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Elite American security firm: Chinese military is behind attacks on U.S. corporate networks

For many months now, independent security researchers and journalists have been openly speculating that the Chinese military is behind a significant percentage of the increasing number of cyberattacks on U.S. corporate and government networks. Now, elite American security firm Mandiant – which Bloomberg Businessweek profiled in one of its recent issues – has publicly released an incriminating report (PDF) which concludes that the hacking group the company has been watchdogging and doing battle with is in fact a unit of the Chinese military.

Businessweek’s profile of Mandiant described the company as held in very high regard by the federal government and major U.S. corporations when it comes to analyzing and responding to sophisticated cyberattacks. (That explains why thirty percent of the Fortune 100 are Mandiant clients).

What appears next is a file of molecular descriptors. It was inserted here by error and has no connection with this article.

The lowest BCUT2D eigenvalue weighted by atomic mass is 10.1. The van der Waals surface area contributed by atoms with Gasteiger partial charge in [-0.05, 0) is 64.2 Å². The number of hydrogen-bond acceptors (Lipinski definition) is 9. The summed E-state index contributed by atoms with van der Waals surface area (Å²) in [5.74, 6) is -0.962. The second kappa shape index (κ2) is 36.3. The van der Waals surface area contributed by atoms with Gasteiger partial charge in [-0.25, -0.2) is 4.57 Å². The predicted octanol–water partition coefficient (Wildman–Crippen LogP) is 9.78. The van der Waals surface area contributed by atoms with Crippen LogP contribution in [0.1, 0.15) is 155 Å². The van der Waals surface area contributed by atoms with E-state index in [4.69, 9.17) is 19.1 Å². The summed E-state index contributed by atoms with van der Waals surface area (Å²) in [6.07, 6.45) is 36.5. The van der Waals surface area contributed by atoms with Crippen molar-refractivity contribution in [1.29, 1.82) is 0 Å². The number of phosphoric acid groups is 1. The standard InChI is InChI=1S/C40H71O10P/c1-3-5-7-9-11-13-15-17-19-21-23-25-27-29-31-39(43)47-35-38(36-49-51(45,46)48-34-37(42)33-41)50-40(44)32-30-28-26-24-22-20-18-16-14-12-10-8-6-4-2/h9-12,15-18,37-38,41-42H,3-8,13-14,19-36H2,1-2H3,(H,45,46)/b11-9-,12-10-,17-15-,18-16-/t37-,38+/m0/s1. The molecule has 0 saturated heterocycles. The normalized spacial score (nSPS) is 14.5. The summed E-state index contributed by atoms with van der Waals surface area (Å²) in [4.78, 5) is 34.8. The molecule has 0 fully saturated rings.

As reporters Brad Stone and Michael Riley explained:

Mandiant’s success partly stems from what its customers perceive as a strong relationship with the U.S. government. The firm is retained by major banks and on Wall Street because it has credibility with federal regulators. When the New York Police Department’s counterterrorism unit was breached by Chinese cyberspies, the FBI told the department to call Mandiant, according to a person familiar with the incident. 
Mandiant executives say they have earned this trust, though the relationship likely has roots in the personal connections that Mandia and other company executives have forged with government investigators over the years. “It’s a reputational thing,” says Mischel Kwon, former head of U.S. Computer Emergency Readiness Team, a government cybersecurity agency. “They play well with law enforcement.”

Mandiant’s relationship with other security firms, however, hasn’t been as cordial.

Mandiant’s critics charge that the company does not share intelligence with others in the tightknit and collaborative cybersecurity community. While many security companies keep some of their best findings to themselves, Mandiant is known to share less than most, and its engineers rarely participate in industry working groups. But critics and competitors also tend to acknowledge that Mandiant is good at what it does. “Over the last two years they’ve experienced some growing pains, but they’re definitely the 800-pound gorilla of incident response,” says Rocky DeStefano, founder and CEO of the security firm VisibleRisk.